A Status Report on the CNI Networked Information Discovery and Retrieval(NIDR) White Paper
Clifford Lynch, Avra Michelson, Craig Summerhill, Cecilia Preston
Since October 1994 we have been exploring some of the issues involved in the development of architectures and systems which will support networked information discovery and retrieval. This work also examines the roles of standards and metadata in the development of these systems and architectures. This effort has been carried out under the auspices of the Coalition for Networked Information with major support from the Mitre corporation, which has made Avra Michelson available to work on the project for a year. Our objective is to prepare a white paper documenting the current state of the art, the key research issues, barriers to progress, and to suggest directions for future progress in systems implementation, architectural thinking and, where appropriate, in standards development.
Networked information discovery and retrieval has become an extremely dynamic research area over the past year, stimulated by initiatives such as the ARPA/NASA/NSF Digital Libraries program, progress on efforts within the Internet Engineering Task Force in Uniform Resource Identifiers, the NCSA/OCLC Metadata conference, the Internet Activities Board/IESG Information Infrastructure Workshop, the emergence of sophisticated architectures such as the HARVEST system developed by Mike Schwartz and his colleagues, and a wide range of other projects. At the same time, our own thinking about the NIDR area has evolved substantially as we have worked on this project, and the focus of our work has changed somewhat as a result.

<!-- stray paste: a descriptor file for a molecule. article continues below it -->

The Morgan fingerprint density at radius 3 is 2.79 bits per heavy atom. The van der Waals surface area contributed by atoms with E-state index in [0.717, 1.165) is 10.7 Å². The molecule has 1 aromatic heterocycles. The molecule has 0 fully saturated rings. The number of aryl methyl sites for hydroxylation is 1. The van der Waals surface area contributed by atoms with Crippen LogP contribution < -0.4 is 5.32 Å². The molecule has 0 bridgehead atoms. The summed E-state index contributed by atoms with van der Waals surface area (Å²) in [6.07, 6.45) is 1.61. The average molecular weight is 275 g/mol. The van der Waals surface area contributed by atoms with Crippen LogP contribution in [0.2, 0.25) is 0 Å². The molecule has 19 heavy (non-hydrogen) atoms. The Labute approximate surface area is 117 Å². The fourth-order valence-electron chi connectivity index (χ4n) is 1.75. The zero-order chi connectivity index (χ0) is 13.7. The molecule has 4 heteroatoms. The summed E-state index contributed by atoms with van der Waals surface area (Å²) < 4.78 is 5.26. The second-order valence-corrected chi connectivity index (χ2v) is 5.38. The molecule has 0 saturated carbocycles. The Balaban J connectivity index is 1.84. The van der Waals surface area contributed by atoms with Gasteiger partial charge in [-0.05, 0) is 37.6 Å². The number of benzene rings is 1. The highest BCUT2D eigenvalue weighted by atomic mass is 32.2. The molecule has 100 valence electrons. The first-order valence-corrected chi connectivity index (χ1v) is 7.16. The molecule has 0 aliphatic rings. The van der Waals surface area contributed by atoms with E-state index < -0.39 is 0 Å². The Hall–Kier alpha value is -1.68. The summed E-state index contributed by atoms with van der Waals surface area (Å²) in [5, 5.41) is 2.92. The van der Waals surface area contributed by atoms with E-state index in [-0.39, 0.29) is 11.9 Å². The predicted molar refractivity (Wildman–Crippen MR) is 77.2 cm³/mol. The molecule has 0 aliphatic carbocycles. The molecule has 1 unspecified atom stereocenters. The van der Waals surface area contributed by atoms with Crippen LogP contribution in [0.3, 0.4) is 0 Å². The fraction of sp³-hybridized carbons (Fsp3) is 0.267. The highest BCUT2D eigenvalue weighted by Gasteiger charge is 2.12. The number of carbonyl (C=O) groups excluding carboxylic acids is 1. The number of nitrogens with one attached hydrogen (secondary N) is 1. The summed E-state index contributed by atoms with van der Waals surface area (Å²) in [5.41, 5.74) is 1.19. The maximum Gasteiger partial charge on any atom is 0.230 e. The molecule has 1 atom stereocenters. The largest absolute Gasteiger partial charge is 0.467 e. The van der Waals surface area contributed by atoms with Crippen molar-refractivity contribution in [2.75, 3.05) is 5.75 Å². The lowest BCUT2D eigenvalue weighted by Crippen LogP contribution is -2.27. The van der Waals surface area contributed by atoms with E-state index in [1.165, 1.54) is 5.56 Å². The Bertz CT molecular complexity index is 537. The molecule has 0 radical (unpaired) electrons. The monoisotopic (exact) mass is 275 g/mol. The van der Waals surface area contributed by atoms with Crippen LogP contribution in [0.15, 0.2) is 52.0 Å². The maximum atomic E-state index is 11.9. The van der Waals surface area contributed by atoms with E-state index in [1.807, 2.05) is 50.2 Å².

For the Spring 1995 CNI Task Force meeting, we are releasing a draft of Chapter 1 of the white paper, titled "The Nature of the NIDR Challenge" and our current working outline for the remainder of the white paper. We expect to release Chapters 2 and 3, "Architectures and Technologies to Support NIDR Processes" and "Content and Metadata to Support NIDR Processes" in draft in late April or early May, and the concluding chapter, "A Critique of Current NIDR Objectives: Are These Goals Too Limited?" in late June 1995. We hope to finalize the white paper in September. For the Spring 1995 CNI Task Force meeting we are also making available a pre-print draft of a paper that Clifford Lynch has prepared for the IEEE Journal on Selected Areas in Communications titled "Networked Information Discovery: An Overview of Current Issues" which provides a good deal of material that is relevant to the white paper.
We welcome your comments on the draft chapter and outline that we are distributing and your thoughts on the project as a whole. We particularly invite your reactions to our developing argument that the NIDR problem, as currently framed, is an outgrowth of the library tradition of helping people to identify and obtain access to information resources in the networked information environment. It will some day have to span the enormous gulf between this tradition and the new challenge of permitting programs to interoperate on a broad scale with complex information resources in the still-murky world of agent-based services, "knowbots" and similar constructs. These issues are touched on in Chapter 1 of the draft white paper, and will be explored in more depth in Chapter 4.